ISTANBUL, Turkey - A leading Syrian opposition human-rights group Wednesday charged that the U.S.-led coalition was responsible for more than 100 civilian deaths since it began bombing Islamic State targets in September and it demanded that the U.S. Central Command carry out "a serious investigation" and stop issuing denials.

More than half those killed, 51, died Dec. 28, when U.S. aircraft struck a building housing an Islamic State prison in the northern Syria town of Al Bab, the Syrian Network for Human Rights said.

In addition, the group said that 29 civilians have died in bombings of oil refineries, many of them primitive operations run by local families to eke out a living in a war zone.

The network's report said the total number of confirmed civilian deaths since the U.S. began bombing Syria on Sept. 23 was 103, including 11 children and 11 women. Sixty-three deaths occurred since Dec. 14. The network's report included witness statements.

'Serious pursuit'

"Regrettably the alliance forces' Central Command denies that civilians have been killed by alliance forces," despite photographic and video evidence, the names of the victims and statements from victims' families, the group's director, Fadel Abdul Ghani, said in the report's introduction.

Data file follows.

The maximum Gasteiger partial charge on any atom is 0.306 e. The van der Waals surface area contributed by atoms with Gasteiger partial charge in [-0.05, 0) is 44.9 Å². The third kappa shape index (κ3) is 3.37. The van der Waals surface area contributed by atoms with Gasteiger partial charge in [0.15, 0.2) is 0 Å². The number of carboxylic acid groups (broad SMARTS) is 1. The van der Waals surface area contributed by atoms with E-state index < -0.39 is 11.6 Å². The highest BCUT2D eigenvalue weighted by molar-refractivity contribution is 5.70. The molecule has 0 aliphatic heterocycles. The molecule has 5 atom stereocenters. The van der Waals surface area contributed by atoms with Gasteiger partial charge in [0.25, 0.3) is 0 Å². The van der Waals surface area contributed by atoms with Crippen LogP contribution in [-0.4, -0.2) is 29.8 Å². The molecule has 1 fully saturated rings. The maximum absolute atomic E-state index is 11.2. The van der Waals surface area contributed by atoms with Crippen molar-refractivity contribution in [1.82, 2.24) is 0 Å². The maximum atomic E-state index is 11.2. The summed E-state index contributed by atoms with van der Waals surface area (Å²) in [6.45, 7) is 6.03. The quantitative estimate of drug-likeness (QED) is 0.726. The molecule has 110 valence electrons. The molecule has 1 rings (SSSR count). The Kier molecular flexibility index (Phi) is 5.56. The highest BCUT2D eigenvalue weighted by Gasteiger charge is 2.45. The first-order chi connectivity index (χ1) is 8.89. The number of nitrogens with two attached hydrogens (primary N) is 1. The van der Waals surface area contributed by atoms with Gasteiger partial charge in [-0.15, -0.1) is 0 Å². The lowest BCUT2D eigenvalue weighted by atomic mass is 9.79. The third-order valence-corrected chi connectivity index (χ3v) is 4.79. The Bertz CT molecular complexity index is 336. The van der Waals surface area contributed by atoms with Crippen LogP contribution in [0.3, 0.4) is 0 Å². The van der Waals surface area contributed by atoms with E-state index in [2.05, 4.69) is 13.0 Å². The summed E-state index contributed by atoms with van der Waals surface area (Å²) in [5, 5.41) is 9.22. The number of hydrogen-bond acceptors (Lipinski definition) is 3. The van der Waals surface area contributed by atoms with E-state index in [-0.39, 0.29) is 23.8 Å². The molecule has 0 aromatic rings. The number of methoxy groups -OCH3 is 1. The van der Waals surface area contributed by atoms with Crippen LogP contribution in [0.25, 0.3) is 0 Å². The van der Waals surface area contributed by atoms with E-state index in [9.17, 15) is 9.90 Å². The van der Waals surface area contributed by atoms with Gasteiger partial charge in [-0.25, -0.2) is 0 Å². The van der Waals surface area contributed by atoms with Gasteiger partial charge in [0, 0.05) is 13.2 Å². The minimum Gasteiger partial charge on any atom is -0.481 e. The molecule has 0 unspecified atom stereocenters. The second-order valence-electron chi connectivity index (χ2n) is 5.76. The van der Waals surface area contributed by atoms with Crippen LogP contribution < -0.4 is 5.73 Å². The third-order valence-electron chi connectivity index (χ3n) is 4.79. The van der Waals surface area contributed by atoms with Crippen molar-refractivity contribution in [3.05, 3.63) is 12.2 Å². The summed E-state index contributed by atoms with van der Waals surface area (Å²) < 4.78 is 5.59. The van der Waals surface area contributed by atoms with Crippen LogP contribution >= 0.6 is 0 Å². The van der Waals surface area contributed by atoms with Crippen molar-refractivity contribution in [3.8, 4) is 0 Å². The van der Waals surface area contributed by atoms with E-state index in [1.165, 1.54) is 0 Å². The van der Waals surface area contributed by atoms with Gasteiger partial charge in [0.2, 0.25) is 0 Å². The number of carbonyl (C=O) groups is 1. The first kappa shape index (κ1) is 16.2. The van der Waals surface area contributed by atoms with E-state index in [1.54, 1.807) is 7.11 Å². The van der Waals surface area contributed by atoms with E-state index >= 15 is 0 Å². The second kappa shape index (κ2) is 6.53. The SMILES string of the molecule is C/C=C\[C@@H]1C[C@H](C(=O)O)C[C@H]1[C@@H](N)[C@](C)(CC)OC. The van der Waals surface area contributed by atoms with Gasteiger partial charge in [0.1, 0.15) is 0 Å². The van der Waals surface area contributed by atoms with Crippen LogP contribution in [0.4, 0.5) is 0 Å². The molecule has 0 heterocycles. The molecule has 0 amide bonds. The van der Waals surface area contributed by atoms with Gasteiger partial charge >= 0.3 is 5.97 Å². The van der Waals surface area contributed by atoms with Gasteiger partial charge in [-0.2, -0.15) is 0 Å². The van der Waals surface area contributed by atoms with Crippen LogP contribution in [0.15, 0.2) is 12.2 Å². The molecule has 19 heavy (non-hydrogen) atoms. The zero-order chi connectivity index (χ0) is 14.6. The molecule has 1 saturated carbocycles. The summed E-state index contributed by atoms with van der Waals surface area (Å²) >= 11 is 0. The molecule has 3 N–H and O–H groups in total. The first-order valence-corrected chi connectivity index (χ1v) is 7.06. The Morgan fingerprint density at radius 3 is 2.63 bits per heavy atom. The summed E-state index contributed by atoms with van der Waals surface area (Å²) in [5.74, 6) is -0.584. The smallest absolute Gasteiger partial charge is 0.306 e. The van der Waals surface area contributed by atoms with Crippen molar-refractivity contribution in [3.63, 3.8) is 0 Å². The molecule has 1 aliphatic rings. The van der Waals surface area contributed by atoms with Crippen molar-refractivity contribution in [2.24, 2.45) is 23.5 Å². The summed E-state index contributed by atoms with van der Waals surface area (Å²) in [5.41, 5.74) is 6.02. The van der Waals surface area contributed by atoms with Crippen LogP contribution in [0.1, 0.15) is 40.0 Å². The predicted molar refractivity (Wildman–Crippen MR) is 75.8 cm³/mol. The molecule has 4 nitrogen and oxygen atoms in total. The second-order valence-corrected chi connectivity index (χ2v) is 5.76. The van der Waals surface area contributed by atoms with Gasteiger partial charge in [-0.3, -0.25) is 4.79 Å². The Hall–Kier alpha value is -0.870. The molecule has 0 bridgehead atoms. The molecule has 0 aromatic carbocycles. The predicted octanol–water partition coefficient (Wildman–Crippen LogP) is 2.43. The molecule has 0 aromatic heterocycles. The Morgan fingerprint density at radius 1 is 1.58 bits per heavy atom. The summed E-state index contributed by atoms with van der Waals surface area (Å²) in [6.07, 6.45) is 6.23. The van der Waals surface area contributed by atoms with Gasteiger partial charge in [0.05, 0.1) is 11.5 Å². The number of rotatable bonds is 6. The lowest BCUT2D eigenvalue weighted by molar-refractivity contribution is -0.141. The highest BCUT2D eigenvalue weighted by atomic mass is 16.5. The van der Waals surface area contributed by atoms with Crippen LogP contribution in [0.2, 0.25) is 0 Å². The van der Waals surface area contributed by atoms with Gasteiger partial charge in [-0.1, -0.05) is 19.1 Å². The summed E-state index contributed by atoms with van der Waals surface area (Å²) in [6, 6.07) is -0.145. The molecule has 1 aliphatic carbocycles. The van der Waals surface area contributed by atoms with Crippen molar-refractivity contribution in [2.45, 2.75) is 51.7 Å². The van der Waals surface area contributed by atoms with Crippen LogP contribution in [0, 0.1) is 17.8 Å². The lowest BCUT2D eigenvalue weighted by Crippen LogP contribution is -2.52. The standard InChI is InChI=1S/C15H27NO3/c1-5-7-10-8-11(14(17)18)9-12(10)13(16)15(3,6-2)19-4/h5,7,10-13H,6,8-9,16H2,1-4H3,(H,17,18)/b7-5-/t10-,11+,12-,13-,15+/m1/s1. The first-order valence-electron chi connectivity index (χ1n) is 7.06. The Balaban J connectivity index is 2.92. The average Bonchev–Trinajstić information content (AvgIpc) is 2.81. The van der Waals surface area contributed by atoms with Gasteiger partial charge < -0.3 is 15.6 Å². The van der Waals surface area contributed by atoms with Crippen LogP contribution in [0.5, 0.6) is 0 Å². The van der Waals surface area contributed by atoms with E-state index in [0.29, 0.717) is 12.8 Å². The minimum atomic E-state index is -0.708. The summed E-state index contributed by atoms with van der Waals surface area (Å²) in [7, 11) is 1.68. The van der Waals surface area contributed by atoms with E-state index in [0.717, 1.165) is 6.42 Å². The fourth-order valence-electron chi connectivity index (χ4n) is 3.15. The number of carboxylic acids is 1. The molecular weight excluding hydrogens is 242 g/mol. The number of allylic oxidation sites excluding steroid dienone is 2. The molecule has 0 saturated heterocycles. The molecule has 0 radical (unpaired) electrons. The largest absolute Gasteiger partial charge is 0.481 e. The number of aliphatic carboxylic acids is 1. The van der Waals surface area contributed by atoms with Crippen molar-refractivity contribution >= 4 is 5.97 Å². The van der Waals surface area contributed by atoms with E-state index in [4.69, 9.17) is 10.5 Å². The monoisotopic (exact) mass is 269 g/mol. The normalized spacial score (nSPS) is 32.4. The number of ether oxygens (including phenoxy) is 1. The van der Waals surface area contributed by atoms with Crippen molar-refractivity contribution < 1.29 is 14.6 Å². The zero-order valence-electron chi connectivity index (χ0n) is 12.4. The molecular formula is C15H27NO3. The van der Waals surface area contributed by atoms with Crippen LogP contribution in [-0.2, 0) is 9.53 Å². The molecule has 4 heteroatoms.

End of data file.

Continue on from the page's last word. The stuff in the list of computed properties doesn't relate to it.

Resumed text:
"There should be serious pursuit and investigation to hold the responsible accountable" and to compensate families so as to distinguish the U.S.-led alliance from "the lines of totalitarian dictatorships."

The bombing of the Saraya government building in Al Bab, an Islamic State headquarters that also housed a prison for local civilians, occurred Dec. 28. The U.S. Central Command didn't confirm that until two weeks later in response to queries by McClatchy.

'Not credible'

After McClatchy reported Jan. 11 that at least 50 civilians had died in the incident, Centcom said a review determined that the allegations of civilian casualties "are not credible." But it said it would look into the allegations if it were presented with substantive information.

Centcom used similar language Wednesday. "If there is new, substantive information provided to us regarding Al Bab, we welcome it and will certainly review," Col. Patrick S. Ryder, the Centcom spokesman, said in an e-mail to McClatchy.

Most of the prisoners were being held for three or four days for petty infractions of the Islamic State's draconian penal code.

Ryder said the coalition's targeting of income from oil production is fundamental to its effort to "degrade and ultimately defeat" the Islamic State.

But he said there were "significant mitigation measures" to reduce the number of civilian casualties and collateral damage.